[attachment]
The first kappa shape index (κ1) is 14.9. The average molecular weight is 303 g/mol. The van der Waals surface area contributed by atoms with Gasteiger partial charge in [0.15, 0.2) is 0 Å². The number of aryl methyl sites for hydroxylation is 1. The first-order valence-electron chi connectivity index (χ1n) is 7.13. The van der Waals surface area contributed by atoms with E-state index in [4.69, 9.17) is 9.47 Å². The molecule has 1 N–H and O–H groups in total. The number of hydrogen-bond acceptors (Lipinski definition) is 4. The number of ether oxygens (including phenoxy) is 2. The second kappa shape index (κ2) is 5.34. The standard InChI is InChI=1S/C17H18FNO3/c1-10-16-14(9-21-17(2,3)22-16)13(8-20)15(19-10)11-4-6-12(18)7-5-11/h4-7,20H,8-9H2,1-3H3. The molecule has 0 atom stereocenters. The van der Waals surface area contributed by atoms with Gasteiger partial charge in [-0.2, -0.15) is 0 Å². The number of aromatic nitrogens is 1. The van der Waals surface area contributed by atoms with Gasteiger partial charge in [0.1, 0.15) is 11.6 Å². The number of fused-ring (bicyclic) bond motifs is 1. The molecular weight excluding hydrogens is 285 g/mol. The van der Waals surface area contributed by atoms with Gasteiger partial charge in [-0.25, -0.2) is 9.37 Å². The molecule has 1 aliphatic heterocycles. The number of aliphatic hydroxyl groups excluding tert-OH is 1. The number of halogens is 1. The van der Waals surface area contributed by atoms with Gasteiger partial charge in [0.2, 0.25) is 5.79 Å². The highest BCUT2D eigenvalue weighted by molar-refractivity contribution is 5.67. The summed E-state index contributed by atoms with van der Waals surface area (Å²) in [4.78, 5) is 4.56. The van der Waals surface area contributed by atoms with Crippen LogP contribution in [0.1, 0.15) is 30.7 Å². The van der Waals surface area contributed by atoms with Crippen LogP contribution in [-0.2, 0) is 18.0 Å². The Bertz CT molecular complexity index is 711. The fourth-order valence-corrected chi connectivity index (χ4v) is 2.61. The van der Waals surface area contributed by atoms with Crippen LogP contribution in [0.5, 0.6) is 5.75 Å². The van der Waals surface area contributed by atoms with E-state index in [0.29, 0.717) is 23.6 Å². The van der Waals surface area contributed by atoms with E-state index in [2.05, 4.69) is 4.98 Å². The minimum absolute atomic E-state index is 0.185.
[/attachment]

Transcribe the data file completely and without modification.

The first kappa shape index (κ1) is 14.9. The average molecular weight is 303 g/mol. The van der Waals surface area contributed by atoms with Gasteiger partial charge in [0.15, 0.2) is 0 Å². The number of aryl methyl sites for hydroxylation is 1. The first-order valence-electron chi connectivity index (χ1n) is 7.13. The van der Waals surface area contributed by atoms with E-state index in [4.69, 9.17) is 9.47 Å². The molecule has 1 N–H and O–H groups in total. The number of hydrogen-bond acceptors (Lipinski definition) is 4. The number of ether oxygens (including phenoxy) is 2. The second kappa shape index (κ2) is 5.34. The standard InChI is InChI=1S/C17H18FNO3/c1-10-16-14(9-21-17(2,3)22-16)13(8-20)15(19-10)11-4-6-12(18)7-5-11/h4-7,20H,8-9H2,1-3H3. The molecule has 0 atom stereocenters. The van der Waals surface area contributed by atoms with Gasteiger partial charge in [-0.2, -0.15) is 0 Å². The number of aromatic nitrogens is 1. The van der Waals surface area contributed by atoms with Gasteiger partial charge in [0.1, 0.15) is 11.6 Å². The number of fused-ring (bicyclic) bond motifs is 1. The molecular weight excluding hydrogens is 285 g/mol. The van der Waals surface area contributed by atoms with Gasteiger partial charge in [-0.25, -0.2) is 9.37 Å². The molecule has 1 aliphatic heterocycles. The number of aliphatic hydroxyl groups excluding tert-OH is 1. The number of halogens is 1. The van der Waals surface area contributed by atoms with Gasteiger partial charge in [0.2, 0.25) is 5.79 Å². The highest BCUT2D eigenvalue weighted by molar-refractivity contribution is 5.67. The summed E-state index contributed by atoms with van der Waals surface area (Å²) in [4.78, 5) is 4.56. The van der Waals surface area contributed by atoms with Crippen LogP contribution in [0.1, 0.15) is 30.7 Å². The van der Waals surface area contributed by atoms with Crippen LogP contribution in [-0.2, 0) is 18.0 Å². The Bertz CT molecular complexity index is 711. The fourth-order valence-corrected chi connectivity index (χ4v) is 2.61. The van der Waals surface area contributed by atoms with Crippen LogP contribution in [0.5, 0.6) is 5.75 Å². The van der Waals surface area contributed by atoms with E-state index in [0.29, 0.717) is 23.6 Å². The van der Waals surface area contributed by atoms with E-state index in [2.05, 4.69) is 4.98 Å². The minimum absolute atomic E-state index is 0.185.